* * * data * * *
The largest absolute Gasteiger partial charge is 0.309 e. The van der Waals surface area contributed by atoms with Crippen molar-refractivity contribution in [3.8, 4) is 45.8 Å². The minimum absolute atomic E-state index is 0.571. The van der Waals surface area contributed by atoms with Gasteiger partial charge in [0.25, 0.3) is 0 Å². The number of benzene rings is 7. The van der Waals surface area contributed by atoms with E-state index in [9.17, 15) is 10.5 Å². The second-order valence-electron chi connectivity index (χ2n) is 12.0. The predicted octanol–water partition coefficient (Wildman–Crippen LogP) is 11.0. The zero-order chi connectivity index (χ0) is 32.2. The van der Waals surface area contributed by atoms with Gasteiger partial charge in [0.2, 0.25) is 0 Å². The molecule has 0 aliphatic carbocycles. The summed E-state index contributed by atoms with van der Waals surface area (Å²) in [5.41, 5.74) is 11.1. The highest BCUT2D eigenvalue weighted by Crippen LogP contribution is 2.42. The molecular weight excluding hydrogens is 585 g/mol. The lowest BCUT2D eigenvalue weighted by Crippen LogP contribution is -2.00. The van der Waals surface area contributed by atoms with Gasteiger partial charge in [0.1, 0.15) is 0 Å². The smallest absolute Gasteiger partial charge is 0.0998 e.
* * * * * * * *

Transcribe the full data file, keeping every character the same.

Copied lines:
The largest absolute Gasteiger partial charge is 0.309 e. The van der Waals surface area contributed by atoms with Crippen molar-refractivity contribution in [3.8, 4) is 45.8 Å². The minimum absolute atomic E-state index is 0.571. The van der Waals surface area contributed by atoms with Gasteiger partial charge in [0.25, 0.3) is 0 Å². The number of benzene rings is 7. The van der Waals surface area contributed by atoms with E-state index in [9.17, 15) is 10.5 Å². The second-order valence-electron chi connectivity index (χ2n) is 12.0. The predicted octanol–water partition coefficient (Wildman–Crippen LogP) is 11.0. The zero-order chi connectivity index (χ0) is 32.2. The van der Waals surface area contributed by atoms with Gasteiger partial charge in [0.2, 0.25) is 0 Å². The molecule has 0 aliphatic carbocycles. The summed E-state index contributed by atoms with van der Waals surface area (Å²) in [5.41, 5.74) is 11.1. The highest BCUT2D eigenvalue weighted by Crippen LogP contribution is 2.42. The molecular weight excluding hydrogens is 585 g/mol. The lowest BCUT2D eigenvalue weighted by Crippen LogP contribution is -2.00. The van der Waals surface area contributed by atoms with Gasteiger partial charge in [0.1, 0.15) is 0 Å². The smallest absolute Gasteiger partial charge is 0.0998 e.